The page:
It is no longer necessary—and not before time—to “make a case” for MacNeice as a poet. He had a couple of decades of fame, and more of comparative neglect, but his contemporaries read him poorly on the whole, even when they were most appreciative: as a “30s poet” or “journalist,” as the author of a few near-perfect lyrics, and even as a “professional lachrymose Irishman.” Fortunately, errors of this order no longer need detailed correction. More to the point, it is the generations of poets, in Ireland as well as Britain, who have learned so much from MacNeice—formally, as well as in other ways—who provide the most potent argument for his poetry’s continuing life. Two Irish poets in particular—Derek Mahon and Paul Muldoon—would be unrecognisable without MacNeice’s example and influence; and others, from later Irish generations still, are continuing to discover and make creative use of resources in the poems of this writer who died before they were born.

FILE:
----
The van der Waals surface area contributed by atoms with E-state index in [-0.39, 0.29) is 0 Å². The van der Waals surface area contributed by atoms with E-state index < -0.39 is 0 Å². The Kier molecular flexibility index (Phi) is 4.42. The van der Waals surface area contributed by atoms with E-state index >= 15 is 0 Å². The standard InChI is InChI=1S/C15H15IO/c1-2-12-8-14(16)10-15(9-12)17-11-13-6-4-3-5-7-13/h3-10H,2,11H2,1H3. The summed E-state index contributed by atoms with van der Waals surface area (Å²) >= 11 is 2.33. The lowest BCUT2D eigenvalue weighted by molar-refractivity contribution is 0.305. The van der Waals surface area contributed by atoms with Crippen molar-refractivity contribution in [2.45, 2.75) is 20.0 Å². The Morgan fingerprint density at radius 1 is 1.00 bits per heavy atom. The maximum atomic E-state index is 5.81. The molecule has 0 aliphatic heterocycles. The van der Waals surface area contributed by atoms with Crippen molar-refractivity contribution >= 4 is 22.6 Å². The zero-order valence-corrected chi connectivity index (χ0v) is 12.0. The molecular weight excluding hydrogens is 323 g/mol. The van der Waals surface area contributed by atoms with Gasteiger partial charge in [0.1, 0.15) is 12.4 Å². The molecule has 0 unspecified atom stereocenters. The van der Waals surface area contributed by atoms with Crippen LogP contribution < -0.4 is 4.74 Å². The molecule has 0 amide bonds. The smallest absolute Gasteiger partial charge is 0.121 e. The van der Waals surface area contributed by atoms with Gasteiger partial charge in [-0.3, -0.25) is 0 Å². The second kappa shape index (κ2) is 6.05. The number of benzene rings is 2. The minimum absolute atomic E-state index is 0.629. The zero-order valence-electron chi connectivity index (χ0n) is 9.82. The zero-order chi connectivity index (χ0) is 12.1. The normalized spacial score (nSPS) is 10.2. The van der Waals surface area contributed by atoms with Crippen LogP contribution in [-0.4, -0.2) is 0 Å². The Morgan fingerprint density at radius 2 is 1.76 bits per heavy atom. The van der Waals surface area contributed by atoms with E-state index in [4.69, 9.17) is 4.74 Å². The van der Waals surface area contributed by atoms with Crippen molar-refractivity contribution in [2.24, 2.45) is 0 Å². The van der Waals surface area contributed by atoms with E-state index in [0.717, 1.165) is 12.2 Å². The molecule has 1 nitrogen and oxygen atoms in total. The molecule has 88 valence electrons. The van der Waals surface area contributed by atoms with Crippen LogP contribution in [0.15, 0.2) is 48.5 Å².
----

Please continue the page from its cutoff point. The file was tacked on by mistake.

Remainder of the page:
About the Author
Frederick Louis MacNeice was born in Belfast in 1907. He attended Oxford, where he majored in classics and philosophy, and was part of the generation of poets that included W. H. Auden, Stephen Spender and C. Day Lewis.
He taught at the University of Birmingham and at Bedford College for Women, until he joined the BBC in 1941 as a staff writer and producer. Some of his best-known plays, including Christopher Columbus (1944) and The Dark Tower (1946), were originally written for radio and later published.
Although he chose to live the majority of his adult life in London, MacNeice frequently returned to the landscapes of his childhood, and he took pride in his Irish heritage.
In August of 1963, MacNeice, on location with a BBC team, insisted on going down into a mineshaft to check on sound effects. He caught a chill that was not diagnosed as pneumonia until he was fatally ill. He died on September 3, 1963, at age 55, just before the publication of his last book of poems, The Burning Perch.